“And a lot depends upon your sense of control. Can you control your workload, your work environment, and/or your social life? Are you confident and assertive enough to at least try to control your workload, your work environment, and/or your social life? Are you wise enough to learn how to stoically accept those things which you clearly cannot control? The more control you have, the less stress you feel, according to the Whitehall Studies, conducted by Michael Marmot, beginning in 1984.” (Original source in footnotes)[1].

However, the frustration was this: Although I had expertise about managing stress; and although I had packaged 15 different strategies for getting your stress under control, very few people bought my book!

And today, I believe, most people do not understand stress: How it destroys their happiness, damages their physical health, and causes all kinds of emotional problems.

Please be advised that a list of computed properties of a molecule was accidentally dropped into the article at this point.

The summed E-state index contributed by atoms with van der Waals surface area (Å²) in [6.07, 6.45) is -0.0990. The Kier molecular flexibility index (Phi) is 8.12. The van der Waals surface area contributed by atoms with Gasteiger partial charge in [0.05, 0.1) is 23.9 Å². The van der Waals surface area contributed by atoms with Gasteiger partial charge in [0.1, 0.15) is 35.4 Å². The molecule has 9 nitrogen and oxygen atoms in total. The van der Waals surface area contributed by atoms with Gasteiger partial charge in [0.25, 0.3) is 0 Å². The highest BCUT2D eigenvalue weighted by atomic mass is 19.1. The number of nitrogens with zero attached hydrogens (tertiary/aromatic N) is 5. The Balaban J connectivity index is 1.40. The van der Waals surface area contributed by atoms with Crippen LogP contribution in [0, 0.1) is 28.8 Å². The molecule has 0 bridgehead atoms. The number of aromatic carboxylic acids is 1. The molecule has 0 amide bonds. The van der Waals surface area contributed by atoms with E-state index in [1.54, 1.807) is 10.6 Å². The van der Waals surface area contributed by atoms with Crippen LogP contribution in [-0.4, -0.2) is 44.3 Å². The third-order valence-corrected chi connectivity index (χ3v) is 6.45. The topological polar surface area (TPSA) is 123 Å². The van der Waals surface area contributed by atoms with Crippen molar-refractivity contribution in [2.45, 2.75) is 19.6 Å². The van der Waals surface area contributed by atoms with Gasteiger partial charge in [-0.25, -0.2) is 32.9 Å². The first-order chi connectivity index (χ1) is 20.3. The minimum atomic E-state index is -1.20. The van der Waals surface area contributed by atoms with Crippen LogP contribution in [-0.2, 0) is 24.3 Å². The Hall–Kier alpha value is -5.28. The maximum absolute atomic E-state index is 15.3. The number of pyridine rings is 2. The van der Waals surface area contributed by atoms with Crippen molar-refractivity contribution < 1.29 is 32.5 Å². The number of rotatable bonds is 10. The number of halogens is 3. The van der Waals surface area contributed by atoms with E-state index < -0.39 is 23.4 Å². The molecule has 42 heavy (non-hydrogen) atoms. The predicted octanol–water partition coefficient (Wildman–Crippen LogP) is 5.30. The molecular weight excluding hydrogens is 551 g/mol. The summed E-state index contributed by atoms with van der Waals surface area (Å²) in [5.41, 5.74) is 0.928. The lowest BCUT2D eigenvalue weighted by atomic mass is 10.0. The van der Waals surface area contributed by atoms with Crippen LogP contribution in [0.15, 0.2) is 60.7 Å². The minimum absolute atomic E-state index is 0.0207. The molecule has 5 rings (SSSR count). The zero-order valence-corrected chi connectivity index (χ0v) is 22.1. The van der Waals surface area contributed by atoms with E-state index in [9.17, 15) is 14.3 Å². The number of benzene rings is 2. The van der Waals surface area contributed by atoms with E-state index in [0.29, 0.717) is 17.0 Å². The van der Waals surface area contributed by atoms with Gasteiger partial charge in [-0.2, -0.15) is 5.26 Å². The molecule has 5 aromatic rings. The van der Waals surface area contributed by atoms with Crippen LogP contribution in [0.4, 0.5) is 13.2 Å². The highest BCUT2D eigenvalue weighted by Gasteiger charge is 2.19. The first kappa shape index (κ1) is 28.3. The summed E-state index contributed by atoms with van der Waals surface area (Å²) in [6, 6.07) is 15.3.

Tough stuff! This is the lot of the creative writer.  The world most often seems to not be ready for our insights!

~~~

People love simplicity and side-tracks

While my stress book was not selling to any reasonable degree, the simple books about the ABC model of REBT, produced by Dr Albert Ellis, were selling much better.  Those books presented an exaggerated claim that they could help the reader to quickly and relatively effortlessly get rid of any problem, simply by changing their beliefs about the problems they encountered.